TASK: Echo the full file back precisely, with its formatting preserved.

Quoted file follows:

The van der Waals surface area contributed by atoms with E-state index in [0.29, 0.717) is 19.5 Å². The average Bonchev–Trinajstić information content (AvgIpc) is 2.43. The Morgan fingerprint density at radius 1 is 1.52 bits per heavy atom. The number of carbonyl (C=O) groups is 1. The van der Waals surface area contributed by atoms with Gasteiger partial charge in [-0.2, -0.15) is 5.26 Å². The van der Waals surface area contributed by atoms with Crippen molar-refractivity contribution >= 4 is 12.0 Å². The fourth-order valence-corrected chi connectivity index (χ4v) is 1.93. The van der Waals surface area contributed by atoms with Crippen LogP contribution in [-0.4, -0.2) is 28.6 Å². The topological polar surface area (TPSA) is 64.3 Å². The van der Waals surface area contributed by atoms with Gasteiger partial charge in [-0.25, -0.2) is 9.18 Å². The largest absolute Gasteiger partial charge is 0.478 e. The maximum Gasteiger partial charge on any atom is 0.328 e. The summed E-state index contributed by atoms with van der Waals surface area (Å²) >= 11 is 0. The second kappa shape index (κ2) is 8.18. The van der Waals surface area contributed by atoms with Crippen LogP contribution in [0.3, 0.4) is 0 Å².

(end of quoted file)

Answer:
The van der Waals surface area contributed by atoms with E-state index in [0.29, 0.717) is 19.5 Å². The average Bonchev–Trinajstić information content (AvgIpc) is 2.43. The Morgan fingerprint density at radius 1 is 1.52 bits per heavy atom. The number of carbonyl (C=O) groups is 1. The van der Waals surface area contributed by atoms with Gasteiger partial charge in [-0.2, -0.15) is 5.26 Å². The van der Waals surface area contributed by atoms with Crippen molar-refractivity contribution >= 4 is 12.0 Å². The fourth-order valence-corrected chi connectivity index (χ4v) is 1.93. The van der Waals surface area contributed by atoms with Crippen LogP contribution in [-0.4, -0.2) is 28.6 Å². The topological polar surface area (TPSA) is 64.3 Å². The van der Waals surface area contributed by atoms with Gasteiger partial charge in [-0.25, -0.2) is 9.18 Å². The largest absolute Gasteiger partial charge is 0.478 e. The maximum Gasteiger partial charge on any atom is 0.328 e. The summed E-state index contributed by atoms with van der Waals surface area (Å²) >= 11 is 0. The second kappa shape index (κ2) is 8.18. The van der Waals surface area contributed by atoms with Crippen LogP contribution in [0.3, 0.4) is 0 Å².